Intravenous chloroprocaine attenuates hemodynamic changes associated with direct laryngoscopy and tracheal intubation

Mehmood Durrani, John A. Barwise, Raymond F. Johnson, Jay R. Kambam, Piotr Janicki

Research output: Contribution to journalArticle

13 Citations (Scopus)

Abstract

We compared the effects of an IV administration of chloroprocaine and lidocaine on circulatory responses associated with endotracheal intubation. Thirty patients were randomly allocated to receive normal saline (placebo), lidocaine (1.5 mg/kg), or preservative-free chloroprocaine (4.5 mg/kg) 45 s before endotracheal intubation. Blood pressures and heart rate and rhythm were recorded before laryngoscopy and at 0.5, 1, 1.5, 2, 3, and 5 min after intubation. Blood samples were analyzed for catecholamine and chloroprocaine concentrations. Chloroprocaine reduced increases in blood pressure in response to intubation when compared with patients receiving normal saline and lidocaine. Systolic blood pressures at 0.5 and 1 min after intubation were significantly lower in the chloroprocaine group when compared with both the control and lidocaine groups (P < 0.05). Diastolic and mean blood pressures were significantly lower in the chloroprocaine group at all time points until 5 min after intubation (P < 0.05). Chloroprocaine and, to a lesser degree, lidocaine, produced marked attenuation of intubation-induced increases in plasma concentration of epinephrine and norepinephrine. Plasma concentrations of norepinephrine were significantly smaller in the chloroprocaine group at 0.5, 1, and 1.5 min, and plasma concentrations of epinephrine were significantly smaller at 0.5 after intubation when compared with control and lidocaine groups (P < 0.05). Measurable concentrations of chloroprocaine were recorded in plasma samples for 2 min after its administration. No adverse chloroprocaine effects (i.e., circulatory disturbances, venous irritation) were detected. The IV administration of chloroprocaine effectively blunted cardiovascular response produced by laryngoscopy and endotracheal intubation, and this effect was more pronounced when compared with IV lidocaine.

Original languageEnglish (US)
Pages (from-to)1208-1212
Number of pages5
JournalAnesthesia and Analgesia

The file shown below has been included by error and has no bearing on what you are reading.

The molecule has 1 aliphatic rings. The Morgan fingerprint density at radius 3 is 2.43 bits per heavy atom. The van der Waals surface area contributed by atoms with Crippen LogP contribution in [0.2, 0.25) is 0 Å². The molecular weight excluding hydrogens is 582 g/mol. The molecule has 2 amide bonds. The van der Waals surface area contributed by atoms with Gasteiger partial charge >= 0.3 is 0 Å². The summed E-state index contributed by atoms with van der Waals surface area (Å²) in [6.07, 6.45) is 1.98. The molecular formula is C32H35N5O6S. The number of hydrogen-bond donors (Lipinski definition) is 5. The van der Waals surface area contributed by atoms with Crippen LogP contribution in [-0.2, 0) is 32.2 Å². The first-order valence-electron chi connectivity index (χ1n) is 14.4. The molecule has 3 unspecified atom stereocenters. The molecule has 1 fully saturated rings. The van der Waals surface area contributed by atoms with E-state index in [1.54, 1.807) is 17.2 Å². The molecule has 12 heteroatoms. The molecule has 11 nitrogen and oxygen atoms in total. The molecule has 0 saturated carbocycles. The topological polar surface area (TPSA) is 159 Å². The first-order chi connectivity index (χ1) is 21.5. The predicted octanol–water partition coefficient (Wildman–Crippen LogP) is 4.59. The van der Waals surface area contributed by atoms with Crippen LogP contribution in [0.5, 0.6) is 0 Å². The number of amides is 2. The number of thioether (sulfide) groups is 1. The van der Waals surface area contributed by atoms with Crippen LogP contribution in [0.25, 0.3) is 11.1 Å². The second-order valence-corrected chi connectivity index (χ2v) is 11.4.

Volume90
Issue number5
DOIs
StatePublished - Jan 1 2000

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Laryngoscopy
Intubation
Hemodynamics
Lidocaine
Intratracheal Intubation
Blood Pressure
Epinephrine
Norepinephrine
chloroprocaine
Control Groups
Catecholamines
Heart Rate
Placebos

All Science Journal Classification (ASJC) codes

  • Anesthesiology and Pain Medicine

Cite this

Durrani, Mehmood ; Barwise, John A. ; Johnson, Raymond F. ; Kambam, Jay R. ; Janicki, Piotr. / Intravenous chloroprocaine attenuates hemodynamic changes associated with direct laryngoscopy and tracheal intubation. In: Anesthesia and Analgesia. 2000 ; Vol. 90, No. 5. pp. 1208-1212.
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Intravenous chloroprocaine attenuates hemodynamic changes associated with direct laryngoscopy and tracheal intubation. / Durrani, Mehmood; Barwise, John A.; Johnson, Raymond F.; Kambam, Jay R.; Janicki, Piotr.

In: Anesthesia and Analgesia, Vol. 90, No. 5, 01.01.2000, p. 1208-1212.

Research output: Contribution to journalArticle

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AB - We compared the effects of an IV administration of chloroprocaine and lidocaine on circulatory responses associated with endotracheal intubation. Thirty patients were randomly allocated to receive normal saline (placebo), lidocaine (1.5 mg/kg), or preservative-free chloroprocaine (4.5 mg/kg) 45 s before endotracheal intubation. Blood pressures and heart rate and rhythm were recorded before laryngoscopy and at 0.5, 1, 1.5, 2, 3, and 5 min after intubation. Blood samples were analyzed for catecholamine and chloroprocaine concentrations. Chloroprocaine reduced increases in blood pressure in response to intubation when compared with patients receiving normal saline and lidocaine. Systolic blood pressures at 0.5 and 1 min after intubation were significantly lower in the chloroprocaine group when compared with both the control and lidocaine groups (P < 0.05). Diastolic and mean blood pressures were significantly lower in the chloroprocaine group at all time points until 5 min after intubation (P < 0.05). Chloroprocaine and, to a lesser degree, lidocaine, produced marked attenuation of intubation-induced increases in plasma concentration of epinephrine and norepinephrine. Plasma concentrations of norepinephrine were significantly smaller in the chloroprocaine group at 0.5, 1, and 1.5 min, and plasma concentrations of epinephrine were significantly smaller at 0.5 after intubation when compared with control and lidocaine groups (P < 0.05). Measurable concentrations of chloroprocaine were recorded in plasma samples for 2 min after its administration. No adverse chloroprocaine effects (i.e., circulatory disturbances, venous irritation) were detected. The IV administration of chloroprocaine effectively blunted cardiovascular response produced by laryngoscopy and endotracheal intubation, and this effect was more pronounced when compared with IV lidocaine.

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